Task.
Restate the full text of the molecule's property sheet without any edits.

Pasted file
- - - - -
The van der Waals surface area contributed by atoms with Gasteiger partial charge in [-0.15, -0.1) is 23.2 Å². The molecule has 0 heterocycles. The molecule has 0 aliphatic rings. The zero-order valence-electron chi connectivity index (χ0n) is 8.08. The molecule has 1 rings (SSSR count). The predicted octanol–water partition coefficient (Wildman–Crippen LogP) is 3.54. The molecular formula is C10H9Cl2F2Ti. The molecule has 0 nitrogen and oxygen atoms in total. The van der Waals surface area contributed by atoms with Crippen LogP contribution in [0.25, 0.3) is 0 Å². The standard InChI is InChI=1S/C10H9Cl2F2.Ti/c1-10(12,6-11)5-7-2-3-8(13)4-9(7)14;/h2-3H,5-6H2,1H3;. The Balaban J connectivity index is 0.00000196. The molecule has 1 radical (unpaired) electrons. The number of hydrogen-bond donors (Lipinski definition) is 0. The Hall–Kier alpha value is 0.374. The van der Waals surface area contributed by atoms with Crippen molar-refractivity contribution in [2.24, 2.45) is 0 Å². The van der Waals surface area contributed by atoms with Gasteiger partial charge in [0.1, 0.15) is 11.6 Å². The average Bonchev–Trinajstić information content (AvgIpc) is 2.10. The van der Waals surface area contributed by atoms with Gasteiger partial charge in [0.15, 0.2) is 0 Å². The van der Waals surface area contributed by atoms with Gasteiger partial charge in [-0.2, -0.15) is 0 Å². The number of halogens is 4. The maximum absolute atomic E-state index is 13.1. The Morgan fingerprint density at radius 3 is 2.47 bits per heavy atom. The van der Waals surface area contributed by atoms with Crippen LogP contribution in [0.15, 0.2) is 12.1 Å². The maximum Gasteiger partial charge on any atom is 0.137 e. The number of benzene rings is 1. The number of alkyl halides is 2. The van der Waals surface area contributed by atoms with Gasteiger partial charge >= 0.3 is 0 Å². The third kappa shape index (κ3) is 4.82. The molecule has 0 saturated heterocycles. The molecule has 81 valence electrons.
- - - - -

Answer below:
The van der Waals surface area contributed by atoms with Gasteiger partial charge in [-0.15, -0.1) is 23.2 Å². The molecule has 0 heterocycles. The molecule has 0 aliphatic rings. The zero-order valence-electron chi connectivity index (χ0n) is 8.08. The molecule has 1 rings (SSSR count). The predicted octanol–water partition coefficient (Wildman–Crippen LogP) is 3.54. The molecular formula is C10H9Cl2F2Ti. The molecule has 0 nitrogen and oxygen atoms in total. The van der Waals surface area contributed by atoms with Crippen LogP contribution in [0.25, 0.3) is 0 Å². The standard InChI is InChI=1S/C10H9Cl2F2.Ti/c1-10(12,6-11)5-7-2-3-8(13)4-9(7)14;/h2-3H,5-6H2,1H3;. The Balaban J connectivity index is 0.00000196. The molecule has 1 radical (unpaired) electrons. The number of hydrogen-bond donors (Lipinski definition) is 0. The Hall–Kier alpha value is 0.374. The van der Waals surface area contributed by atoms with Crippen molar-refractivity contribution in [2.24, 2.45) is 0 Å². The van der Waals surface area contributed by atoms with Gasteiger partial charge in [0.1, 0.15) is 11.6 Å². The average Bonchev–Trinajstić information content (AvgIpc) is 2.10. The van der Waals surface area contributed by atoms with Gasteiger partial charge in [0.15, 0.2) is 0 Å². The van der Waals surface area contributed by atoms with Gasteiger partial charge in [-0.2, -0.15) is 0 Å². The number of halogens is 4. The maximum absolute atomic E-state index is 13.1. The Morgan fingerprint density at radius 3 is 2.47 bits per heavy atom. The van der Waals surface area contributed by atoms with Crippen LogP contribution in [0.15, 0.2) is 12.1 Å². The maximum Gasteiger partial charge on any atom is 0.137 e. The number of benzene rings is 1. The number of alkyl halides is 2. The van der Waals surface area contributed by atoms with Gasteiger partial charge >= 0.3 is 0 Å². The third kappa shape index (κ3) is 4.82. The molecule has 0 saturated heterocycles. The molecule has 81 valence electrons.